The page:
Fight for $15
On April 15 fast food and care workers in 200 cities in the U.S. and elsewhere rallied for a raise in minimum wage — a visual story.
April 15 (like last March 15) was the day for coordinated U.S. and international rallies of fast food and care workers asking for minimum wage.
AUCKLAND, NEW ZEALAND — APRIL 15: Police stand on guard as protestors picket outside McDonalds in Britomart on April 15, 2015 in Auckland, New Zealand. McDonald’s workers will join thousands of fast-food workers in an International Day Of Action protesting zero-hours contracts. (Photo by Phil Walter/Getty Images)
Fast food chains workers, nurses, construction workers, care and security workers — who’ve been long engaged in a common struggle — organized protests for Wednesday in more than 200 cities in the U.S., Canada, Europe, New Zealand and elsewhere. What they want under the hashtag #Fightfor15 — and for some of them what their unions ask for — is a minimum wage of $15. The legal minimum salary in the U.S. is currently still at $7,25 an hour since 2009.
These workers can’t afford housing and to support their families despite working full time jobs in child care, elders care, security jobs, fast food chains, Walmart shops, McDonalds’ franchising (thousands of shops excluded from McDonalds’ own pay raises) or school teaching.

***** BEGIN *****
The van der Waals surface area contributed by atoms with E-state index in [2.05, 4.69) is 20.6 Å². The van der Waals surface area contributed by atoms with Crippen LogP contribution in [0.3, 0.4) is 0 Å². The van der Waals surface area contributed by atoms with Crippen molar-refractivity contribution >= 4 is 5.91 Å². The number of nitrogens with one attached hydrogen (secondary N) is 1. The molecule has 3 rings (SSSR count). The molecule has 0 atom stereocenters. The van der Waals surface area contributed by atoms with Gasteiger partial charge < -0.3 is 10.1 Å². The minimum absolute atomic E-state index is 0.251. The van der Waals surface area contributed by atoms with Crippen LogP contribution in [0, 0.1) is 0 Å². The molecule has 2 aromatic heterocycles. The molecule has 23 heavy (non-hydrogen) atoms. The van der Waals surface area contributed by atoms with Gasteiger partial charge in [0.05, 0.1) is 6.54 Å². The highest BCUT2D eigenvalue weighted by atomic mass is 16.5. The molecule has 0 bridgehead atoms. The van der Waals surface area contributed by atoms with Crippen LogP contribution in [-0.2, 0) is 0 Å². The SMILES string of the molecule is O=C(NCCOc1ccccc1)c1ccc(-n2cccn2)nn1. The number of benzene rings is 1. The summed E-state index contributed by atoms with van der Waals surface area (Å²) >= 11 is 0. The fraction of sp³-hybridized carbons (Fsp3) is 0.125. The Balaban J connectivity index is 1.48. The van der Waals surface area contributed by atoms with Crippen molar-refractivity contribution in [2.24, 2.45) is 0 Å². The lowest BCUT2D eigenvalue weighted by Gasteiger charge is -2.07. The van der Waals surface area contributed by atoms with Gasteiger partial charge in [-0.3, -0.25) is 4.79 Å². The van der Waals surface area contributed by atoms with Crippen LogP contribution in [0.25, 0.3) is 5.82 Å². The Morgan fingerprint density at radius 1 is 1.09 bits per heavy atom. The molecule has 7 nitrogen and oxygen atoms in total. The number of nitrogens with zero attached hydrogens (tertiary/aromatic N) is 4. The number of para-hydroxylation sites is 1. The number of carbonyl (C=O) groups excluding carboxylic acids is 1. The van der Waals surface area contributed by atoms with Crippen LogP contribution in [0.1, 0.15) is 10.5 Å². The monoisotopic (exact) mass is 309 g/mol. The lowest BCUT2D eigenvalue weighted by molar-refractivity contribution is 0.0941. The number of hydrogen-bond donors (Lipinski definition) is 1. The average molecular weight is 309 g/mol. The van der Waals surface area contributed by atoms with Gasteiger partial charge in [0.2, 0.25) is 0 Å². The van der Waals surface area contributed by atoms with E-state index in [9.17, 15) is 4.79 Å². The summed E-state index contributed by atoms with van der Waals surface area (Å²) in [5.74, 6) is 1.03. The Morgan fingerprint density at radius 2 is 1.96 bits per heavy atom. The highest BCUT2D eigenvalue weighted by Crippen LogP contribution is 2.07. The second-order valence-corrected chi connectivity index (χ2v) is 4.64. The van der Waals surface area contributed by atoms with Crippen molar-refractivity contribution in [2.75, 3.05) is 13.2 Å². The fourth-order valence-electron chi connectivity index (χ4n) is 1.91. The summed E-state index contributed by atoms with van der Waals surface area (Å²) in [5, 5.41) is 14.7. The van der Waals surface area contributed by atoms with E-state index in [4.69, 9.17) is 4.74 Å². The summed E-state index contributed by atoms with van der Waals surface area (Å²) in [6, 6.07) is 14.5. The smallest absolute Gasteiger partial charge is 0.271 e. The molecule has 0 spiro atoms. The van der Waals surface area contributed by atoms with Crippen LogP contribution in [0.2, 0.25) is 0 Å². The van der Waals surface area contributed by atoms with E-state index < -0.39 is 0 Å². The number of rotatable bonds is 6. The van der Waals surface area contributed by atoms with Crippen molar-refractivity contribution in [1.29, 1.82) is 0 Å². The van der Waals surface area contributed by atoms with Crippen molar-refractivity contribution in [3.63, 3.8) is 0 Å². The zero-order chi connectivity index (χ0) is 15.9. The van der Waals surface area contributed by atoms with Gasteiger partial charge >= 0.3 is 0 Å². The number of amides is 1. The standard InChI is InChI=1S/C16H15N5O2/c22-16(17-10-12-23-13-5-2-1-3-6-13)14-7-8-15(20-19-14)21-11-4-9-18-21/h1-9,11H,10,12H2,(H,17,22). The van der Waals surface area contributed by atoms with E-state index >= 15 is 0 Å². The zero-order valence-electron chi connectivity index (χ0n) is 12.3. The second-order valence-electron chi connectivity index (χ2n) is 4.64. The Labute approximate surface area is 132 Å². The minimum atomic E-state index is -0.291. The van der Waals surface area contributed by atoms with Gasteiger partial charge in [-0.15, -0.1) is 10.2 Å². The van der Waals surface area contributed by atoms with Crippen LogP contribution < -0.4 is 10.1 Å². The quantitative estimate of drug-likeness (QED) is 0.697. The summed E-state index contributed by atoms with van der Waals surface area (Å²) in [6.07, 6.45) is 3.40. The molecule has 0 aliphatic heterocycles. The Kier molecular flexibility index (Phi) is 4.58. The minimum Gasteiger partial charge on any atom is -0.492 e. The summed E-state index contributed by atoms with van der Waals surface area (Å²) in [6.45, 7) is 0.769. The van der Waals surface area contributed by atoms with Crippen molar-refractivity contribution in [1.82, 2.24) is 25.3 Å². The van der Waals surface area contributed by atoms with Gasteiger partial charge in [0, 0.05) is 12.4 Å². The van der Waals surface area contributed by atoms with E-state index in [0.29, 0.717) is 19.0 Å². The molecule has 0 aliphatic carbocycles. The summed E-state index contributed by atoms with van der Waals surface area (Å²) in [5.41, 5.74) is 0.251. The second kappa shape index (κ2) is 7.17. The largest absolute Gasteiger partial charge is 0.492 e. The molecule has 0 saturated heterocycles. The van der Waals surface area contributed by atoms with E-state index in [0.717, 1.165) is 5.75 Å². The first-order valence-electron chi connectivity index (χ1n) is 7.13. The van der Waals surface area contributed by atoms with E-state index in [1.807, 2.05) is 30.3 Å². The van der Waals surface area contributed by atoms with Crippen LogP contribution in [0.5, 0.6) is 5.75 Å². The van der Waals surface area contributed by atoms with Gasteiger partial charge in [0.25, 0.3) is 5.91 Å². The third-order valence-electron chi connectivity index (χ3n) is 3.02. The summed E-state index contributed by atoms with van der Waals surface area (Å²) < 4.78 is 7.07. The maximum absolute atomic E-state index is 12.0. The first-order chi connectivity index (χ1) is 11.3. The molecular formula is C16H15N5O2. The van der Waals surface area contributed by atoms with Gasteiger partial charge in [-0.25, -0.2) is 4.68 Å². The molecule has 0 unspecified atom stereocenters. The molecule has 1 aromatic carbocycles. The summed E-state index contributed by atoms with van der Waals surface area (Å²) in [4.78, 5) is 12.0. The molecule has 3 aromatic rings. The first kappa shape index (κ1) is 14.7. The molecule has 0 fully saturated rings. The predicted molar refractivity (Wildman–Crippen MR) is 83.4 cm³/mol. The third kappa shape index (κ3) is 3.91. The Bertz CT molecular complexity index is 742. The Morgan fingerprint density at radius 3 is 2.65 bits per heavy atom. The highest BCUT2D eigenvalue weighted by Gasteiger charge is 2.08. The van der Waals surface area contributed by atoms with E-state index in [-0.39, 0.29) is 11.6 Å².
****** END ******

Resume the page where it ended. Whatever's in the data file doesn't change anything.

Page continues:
Chanting “Hold the burgers, hold the fries, make your wages supersize”, workers gathered in front of their working places and some of them went on strike.
New York City was very lively since the early morning.
Hundreds of construction workers showed up too.
In many cities, a conscious connection was made between #Fightfor15 planned protests and the #BlackLivesMatter movement.
Workers from Ferguson came up with some suprises.
Workers from the Fort Lauderdale airport, where minimum wage is currently at $5-$8 an hour, showed up with their purple t-shirts reading “poverty wages don’t fly”
Florida was one of the places with the highest number of testimonies from rallies. Getty photographer Joe Raedle went to the one at McDonalds in Miami Gardens.
In New Orleans, rallying since dawn, posters with “black workers matter” were raised too.
Similar thoughts in Chicago, where the Southside McDonalds was reportedly closed because of the strike…
While this is Memphis.
But also Canada…
And London, UK.